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Taking kids to protests - is it irresponsible?

Environmental Defence's Copenhagen conference advertisement depicts kids protesting climate change.

Forget grey power. At a protest in Toronto Thursday, it was all about the power of the soother set.

City Hall was swarmed with a mini-army of babies, toddlers and children whose parents had brought them to protest potential cuts to city-run daycare programs.

They came armed with daycare-style snacks and a heavy dose of chutzpah.

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Their rhetorical style: "Red rover, red rover, we call Doug Ford over," according to a piece by David Rider of the Toronto Star.

"Ford got a big cheer by letting himself be coaxed over from his council chamber chair Thursday morning, but he refused juice and a cracker, or to 'pinky swear' that he won't cut subsidized child care spaces," writes Mr. Rider.

Pinky swear? Really? While it's only fair to confront politicians - who are only too glad to kiss babies on the campaign trail and talk about family values - with issues that affect many children, the protest raises questions about the role of kids in political protests. At what age do they really have their own opinions about issues? To what extent are they simply doing what their parents ask, trying to please them?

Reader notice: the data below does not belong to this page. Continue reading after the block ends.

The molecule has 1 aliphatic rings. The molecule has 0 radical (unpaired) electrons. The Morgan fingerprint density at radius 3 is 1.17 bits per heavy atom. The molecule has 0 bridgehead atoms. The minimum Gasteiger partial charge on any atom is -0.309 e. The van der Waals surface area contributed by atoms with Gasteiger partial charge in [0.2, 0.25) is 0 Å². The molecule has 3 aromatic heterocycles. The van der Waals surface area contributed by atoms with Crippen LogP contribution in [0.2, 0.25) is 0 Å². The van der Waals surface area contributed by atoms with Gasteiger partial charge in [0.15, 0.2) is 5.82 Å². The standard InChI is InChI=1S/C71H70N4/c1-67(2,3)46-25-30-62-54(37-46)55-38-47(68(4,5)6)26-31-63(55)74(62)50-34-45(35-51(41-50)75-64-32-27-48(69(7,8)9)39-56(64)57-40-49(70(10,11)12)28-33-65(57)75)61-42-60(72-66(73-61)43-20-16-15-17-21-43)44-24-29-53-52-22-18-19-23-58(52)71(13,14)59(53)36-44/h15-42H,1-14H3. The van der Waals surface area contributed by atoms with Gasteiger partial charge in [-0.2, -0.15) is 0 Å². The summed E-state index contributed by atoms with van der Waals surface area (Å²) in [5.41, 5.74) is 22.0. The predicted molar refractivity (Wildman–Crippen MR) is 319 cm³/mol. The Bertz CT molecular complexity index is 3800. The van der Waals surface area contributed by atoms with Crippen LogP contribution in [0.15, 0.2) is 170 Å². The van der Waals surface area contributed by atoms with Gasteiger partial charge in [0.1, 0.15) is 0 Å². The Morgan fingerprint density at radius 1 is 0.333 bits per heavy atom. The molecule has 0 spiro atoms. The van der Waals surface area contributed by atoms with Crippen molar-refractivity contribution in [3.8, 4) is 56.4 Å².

In a vote about whether the protest should be allowed to proceed, some councillors argued that it was "wrong to use children as 'political pawns,' according to the piece.

Still, some of them were clearly confident in the role of mini-activist.

"Are you swearing allegiance to child care?" Amina Vance, 10, asked one councillor, according to the Star.

"It's important," the Grade 5 student told reporters when asked why she took a day away from studies to protest. "It's more important than school."

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Of course in many parts of the world, it's not uncommon for children to be initiated into even dangerous protests or uprisings. In Syria, children as young as 10 have been taking to the streets to join that country's uprising, according to the BBC.

And this week, Al Jazeera reported that some Israeli settler groups have been distributing pamphlets urging women and children to "meet Palestinian protesters in the West Bank."

Offering cookies and juice to a group of city councillors seems tame by comparison, of course.

Do children have a role to play in political protest? How early do kids become engaged as citizens, anyway?

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